POMFR: The developing regulatory framework of Foreign Direct Investment in the EU
By Govert Coppens
Philip Strik, Shaping the Single European Market in the Field of Foreign Direct Investment, Hart Publishing 2014, 318 pages, ISBN 978-1-84946-5-427.
The place of foreign direct investment (‘FDI’) within the European Union’s legal framework is a topical issue among scholars and practitioners of European law and of international dispute settlement. This monograph explores the issues arising within the internal market and those that have come up in the European Union’s and the Member States’ individual external economic relations. It looks at the various aspects of FDI regulation, analysing the admission, treatment and protection of direct investments in the EU.
As an introduction the book usefully sets the scene by highlighting the important recent changes to EU law brought about by the TFEU that have pulled ‘foreign direct investment’ firmly into the Union’s Common Commercial Policy (‘CCP’). The author points out that the acquis has addressed investment liberalization and market access without too many conflicts of laws, but that the regulation of investment protection is more complicated. Indeed, many Member States have been adopting bilateral investment treaties (‘BITs’) since the 1960s with third countries and with other Member States and their interaction with EU law is not quite as settled. Furthermore, the introduction goes into the definition of ‘foreign direct investment’. Various instruments include a definition in which control over the enterprise invested in is most often the discriminating feature, setting foreign direct investment apart from a mere ‘portfolio investment’, in which the investor does not exercise any direct influence on the management of the company in which the investment has been made.
The author neatly addresses mentioned issues in four chapters: the operation of the international market mechanism in relation to direct investment (chapter 2), the Lisbon reform of the Common Commercial Policy: implications for the Union competence and practice in the field of FDI (chapter 3), the interplay between EU law and Member State bilateral investment agreements with third countries (chapter 4), and the interplay between EU law and intra-EU bilateral investment agreements (chapter 5).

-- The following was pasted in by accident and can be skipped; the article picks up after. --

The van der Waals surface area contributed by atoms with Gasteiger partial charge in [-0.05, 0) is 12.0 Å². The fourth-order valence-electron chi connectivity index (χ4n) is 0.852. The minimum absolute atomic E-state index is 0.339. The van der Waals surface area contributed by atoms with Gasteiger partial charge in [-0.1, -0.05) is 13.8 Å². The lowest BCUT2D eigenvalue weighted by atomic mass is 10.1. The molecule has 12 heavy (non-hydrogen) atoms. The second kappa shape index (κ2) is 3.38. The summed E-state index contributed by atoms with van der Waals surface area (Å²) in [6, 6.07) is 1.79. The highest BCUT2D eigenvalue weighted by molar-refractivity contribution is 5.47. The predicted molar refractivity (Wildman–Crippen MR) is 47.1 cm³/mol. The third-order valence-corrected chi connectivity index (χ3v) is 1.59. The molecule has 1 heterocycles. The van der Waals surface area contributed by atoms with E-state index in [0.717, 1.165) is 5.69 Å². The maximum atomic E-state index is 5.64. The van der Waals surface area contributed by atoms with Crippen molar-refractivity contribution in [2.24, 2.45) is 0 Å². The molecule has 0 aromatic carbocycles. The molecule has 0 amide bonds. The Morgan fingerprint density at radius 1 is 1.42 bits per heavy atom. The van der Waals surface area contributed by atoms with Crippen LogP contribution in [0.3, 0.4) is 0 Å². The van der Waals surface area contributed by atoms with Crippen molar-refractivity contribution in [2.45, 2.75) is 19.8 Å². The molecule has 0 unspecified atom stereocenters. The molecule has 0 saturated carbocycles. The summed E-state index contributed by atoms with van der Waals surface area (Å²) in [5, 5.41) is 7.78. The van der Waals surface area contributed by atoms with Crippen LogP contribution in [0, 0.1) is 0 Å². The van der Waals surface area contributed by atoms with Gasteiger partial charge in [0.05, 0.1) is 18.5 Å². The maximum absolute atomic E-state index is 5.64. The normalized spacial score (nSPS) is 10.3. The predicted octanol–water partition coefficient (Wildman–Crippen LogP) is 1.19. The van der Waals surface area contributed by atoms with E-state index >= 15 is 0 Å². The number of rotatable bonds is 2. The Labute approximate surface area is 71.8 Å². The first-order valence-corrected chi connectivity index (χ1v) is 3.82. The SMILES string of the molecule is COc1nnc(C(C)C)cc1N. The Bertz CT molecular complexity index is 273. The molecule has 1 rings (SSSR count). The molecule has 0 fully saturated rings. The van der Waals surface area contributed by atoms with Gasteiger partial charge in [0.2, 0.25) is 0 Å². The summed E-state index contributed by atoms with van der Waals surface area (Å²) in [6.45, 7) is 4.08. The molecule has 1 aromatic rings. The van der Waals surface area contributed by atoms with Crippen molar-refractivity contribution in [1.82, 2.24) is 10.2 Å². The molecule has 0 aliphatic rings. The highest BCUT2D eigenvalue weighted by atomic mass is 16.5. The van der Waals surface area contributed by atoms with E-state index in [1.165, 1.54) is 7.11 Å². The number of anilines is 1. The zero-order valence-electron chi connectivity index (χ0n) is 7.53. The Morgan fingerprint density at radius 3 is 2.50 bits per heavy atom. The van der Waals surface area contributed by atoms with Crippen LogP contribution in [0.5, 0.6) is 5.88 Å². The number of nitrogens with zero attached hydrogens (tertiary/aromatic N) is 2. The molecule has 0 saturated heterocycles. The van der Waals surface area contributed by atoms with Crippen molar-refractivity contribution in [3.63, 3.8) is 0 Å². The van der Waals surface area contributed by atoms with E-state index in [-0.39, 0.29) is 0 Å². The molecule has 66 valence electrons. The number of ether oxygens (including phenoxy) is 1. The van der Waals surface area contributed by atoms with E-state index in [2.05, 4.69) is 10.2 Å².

Chapter two sets out the internal market mechanism through the prism of two of the freedoms enshrined in EU primary law, the freedom of establishment and the freedom of movement of capital. These freedoms are well known, but the author focuses specifically on the problems arising from these freedoms’ overlap in regulating foreign investment and the inward-looking character of the internal market’s regulation of establishment. As a result, the author highlights the distinction that must be made between the post-establishment treatment of investments of third-country investors in a Member State, on the one hand, and such investors’ rights of intra-EU mobility. In any event, the EU’s new competence under the TFEU will shape the external legal framework in a more comprehensive way.
The third chapter picks up on the TFEU’s reform of the Common Commercial Policy and analyses its implications for the EU’s competence and practice relating to FDI. It should be noted that while the new provisions with regard to investment liberalisation are an extension of existing practice pre-Lisbon, the EU is venturing into uncharted waters with its new exclusive competence in the field of investment protection. However, the European Commission has been actively introducing regulation in this field ever since 2010, when it published its communication ‘Towards a Comprehensive European International Investment Policy’ and proposed a draft regulation for the ‘grandfathering’ of existing Member States’ BITs. Nonetheless, there are still multiple questions unanswered. The author points these out, such as the questionable reasoning of the Commission in assuming that Article 207 TFEU covering ‘foreign direct investment’ also includes indirect/portfolio investment. Another thorny area is that of the dispute settlement procedures included in nearly all BITs, which allows for a private party to bring a claim directly against a State before an arbitration tribunal. In addition to several procedural issues, it raises the question how the Union will deal with certain treatment that is consequently granted to investors of third countries that may not similarly be available to nationals of other Member States. The author aptly highlights that the interaction between the freedom of establishment, the internal market mechanisms and investors’ rights under public international law has proven not to be self-evident. This will in part be elaborated in chapter four.